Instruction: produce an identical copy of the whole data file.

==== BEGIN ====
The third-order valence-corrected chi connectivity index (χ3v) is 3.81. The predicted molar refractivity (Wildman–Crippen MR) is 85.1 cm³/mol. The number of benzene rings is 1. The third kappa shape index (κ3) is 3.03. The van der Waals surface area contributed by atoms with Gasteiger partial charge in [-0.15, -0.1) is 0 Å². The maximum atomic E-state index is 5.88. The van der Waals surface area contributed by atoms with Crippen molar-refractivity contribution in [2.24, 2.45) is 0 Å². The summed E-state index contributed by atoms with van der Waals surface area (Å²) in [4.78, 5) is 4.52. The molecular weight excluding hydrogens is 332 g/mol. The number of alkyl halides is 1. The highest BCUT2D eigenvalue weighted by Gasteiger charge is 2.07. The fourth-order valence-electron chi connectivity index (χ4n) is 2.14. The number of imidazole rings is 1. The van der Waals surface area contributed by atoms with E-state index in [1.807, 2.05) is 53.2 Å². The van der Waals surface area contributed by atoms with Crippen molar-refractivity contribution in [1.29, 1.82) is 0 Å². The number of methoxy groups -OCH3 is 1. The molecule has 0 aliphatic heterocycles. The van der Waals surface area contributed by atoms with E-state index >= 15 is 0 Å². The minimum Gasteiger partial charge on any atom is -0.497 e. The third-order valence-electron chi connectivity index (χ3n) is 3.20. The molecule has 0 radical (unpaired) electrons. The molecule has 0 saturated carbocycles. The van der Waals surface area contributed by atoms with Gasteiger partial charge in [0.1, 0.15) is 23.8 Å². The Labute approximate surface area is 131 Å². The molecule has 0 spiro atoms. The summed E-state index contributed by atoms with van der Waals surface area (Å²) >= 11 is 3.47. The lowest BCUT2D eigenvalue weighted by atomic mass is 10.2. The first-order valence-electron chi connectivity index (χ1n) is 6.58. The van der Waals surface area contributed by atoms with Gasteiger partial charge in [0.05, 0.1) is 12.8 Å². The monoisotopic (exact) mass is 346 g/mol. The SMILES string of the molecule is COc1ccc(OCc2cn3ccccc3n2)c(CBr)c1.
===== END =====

The third-order valence-corrected chi connectivity index (χ3v) is 3.81. The predicted molar refractivity (Wildman–Crippen MR) is 85.1 cm³/mol. The number of benzene rings is 1. The third kappa shape index (κ3) is 3.03. The van der Waals surface area contributed by atoms with Gasteiger partial charge in [-0.15, -0.1) is 0 Å². The maximum atomic E-state index is 5.88. The van der Waals surface area contributed by atoms with Crippen molar-refractivity contribution in [2.24, 2.45) is 0 Å². The summed E-state index contributed by atoms with van der Waals surface area (Å²) in [4.78, 5) is 4.52. The molecular weight excluding hydrogens is 332 g/mol. The number of alkyl halides is 1. The highest BCUT2D eigenvalue weighted by Gasteiger charge is 2.07. The fourth-order valence-electron chi connectivity index (χ4n) is 2.14. The number of imidazole rings is 1. The van der Waals surface area contributed by atoms with E-state index in [1.807, 2.05) is 53.2 Å². The van der Waals surface area contributed by atoms with Crippen molar-refractivity contribution in [1.29, 1.82) is 0 Å². The number of methoxy groups -OCH3 is 1. The molecule has 0 aliphatic heterocycles. The van der Waals surface area contributed by atoms with E-state index >= 15 is 0 Å². The minimum Gasteiger partial charge on any atom is -0.497 e. The third-order valence-electron chi connectivity index (χ3n) is 3.20. The molecule has 0 radical (unpaired) electrons. The molecule has 0 saturated carbocycles. The van der Waals surface area contributed by atoms with Gasteiger partial charge in [0.1, 0.15) is 23.8 Å². The Labute approximate surface area is 131 Å². The molecule has 0 spiro atoms. The summed E-state index contributed by atoms with van der Waals surface area (Å²) >= 11 is 3.47. The lowest BCUT2D eigenvalue weighted by atomic mass is 10.2. The first-order valence-electron chi connectivity index (χ1n) is 6.58. The van der Waals surface area contributed by atoms with Gasteiger partial charge in [0.05, 0.1) is 12.8 Å². The monoisotopic (exact) mass is 346 g/mol. The SMILES string of the molecule is COc1ccc(OCc2cn3ccccc3n2)c(CBr)c1.